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Warning icon to depict coronavirus campaigns

What to Consider Before Sending Another Coronavirus Email

To say that the COVID-19 pandemic has been disruptive to life as we know it would be a profoundly underwhelming statement, to say the least.

Email marketers, while understanding that a new normal now exists, are also trying to grapple with the best way to communicate how COVID-19 is affecting their own company or supply chain preparation to their subscribers.

How to effectively communicate those preparations is obviously a delicate process, and with the influx of messaging that so many millions of people are seeing now in their inbox (or spam folder), we wanted to provide four concepts that senders should keep in mind if considering coronavirus email campaigns.

4 Things to Consider Before Sending Another Coronavirus Email

1. Avoid Sudden Spikes in Volume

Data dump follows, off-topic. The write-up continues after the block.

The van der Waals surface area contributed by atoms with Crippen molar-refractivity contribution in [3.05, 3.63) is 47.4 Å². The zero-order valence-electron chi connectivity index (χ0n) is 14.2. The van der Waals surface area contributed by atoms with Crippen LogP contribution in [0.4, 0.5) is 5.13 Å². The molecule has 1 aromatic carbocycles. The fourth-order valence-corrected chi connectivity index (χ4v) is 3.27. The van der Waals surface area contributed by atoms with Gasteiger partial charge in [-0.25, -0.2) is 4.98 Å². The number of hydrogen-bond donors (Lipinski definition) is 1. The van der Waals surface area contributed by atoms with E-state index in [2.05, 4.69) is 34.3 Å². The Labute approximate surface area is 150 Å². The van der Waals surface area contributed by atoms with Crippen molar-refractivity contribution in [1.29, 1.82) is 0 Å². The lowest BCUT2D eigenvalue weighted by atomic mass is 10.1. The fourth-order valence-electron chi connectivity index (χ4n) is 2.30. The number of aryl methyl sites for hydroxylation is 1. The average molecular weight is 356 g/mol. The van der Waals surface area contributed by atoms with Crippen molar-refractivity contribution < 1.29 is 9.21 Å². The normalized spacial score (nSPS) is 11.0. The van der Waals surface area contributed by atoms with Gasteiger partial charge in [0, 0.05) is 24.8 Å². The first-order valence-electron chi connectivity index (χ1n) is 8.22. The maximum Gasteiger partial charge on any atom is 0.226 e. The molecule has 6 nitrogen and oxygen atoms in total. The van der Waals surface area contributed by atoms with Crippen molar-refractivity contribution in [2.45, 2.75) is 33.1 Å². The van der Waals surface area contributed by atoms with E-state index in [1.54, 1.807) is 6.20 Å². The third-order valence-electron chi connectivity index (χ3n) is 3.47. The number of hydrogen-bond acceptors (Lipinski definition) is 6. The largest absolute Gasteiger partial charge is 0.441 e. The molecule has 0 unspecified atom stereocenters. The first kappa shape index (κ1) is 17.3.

As any casual browsing of social media or one’s own mailbox could easily find, companies have been clamoring to inform their user base of how COVID-19 has impacted their business, employees or customers.

And we certainly don’t blame them, because for many businesses, engagement has never been higher. Between February and March, Iterable’s customer base as a whole increased its email send volume by 12.3% and achieved a 21.2% increase in opens and 13.7% increase in clicks.

Most importantly, all that activity is improving the bottom line: Purchases attributed to email have also increased by 8.5% for our customers in aggregate.

However, with that messaging, the challenge always becomes which recipient audience to target. In cases like this throughout my career, I have seen email marketers send along both ends of the segmentation spectrum, from their hyper-engaged recipients all the way to every single address they have ever collected.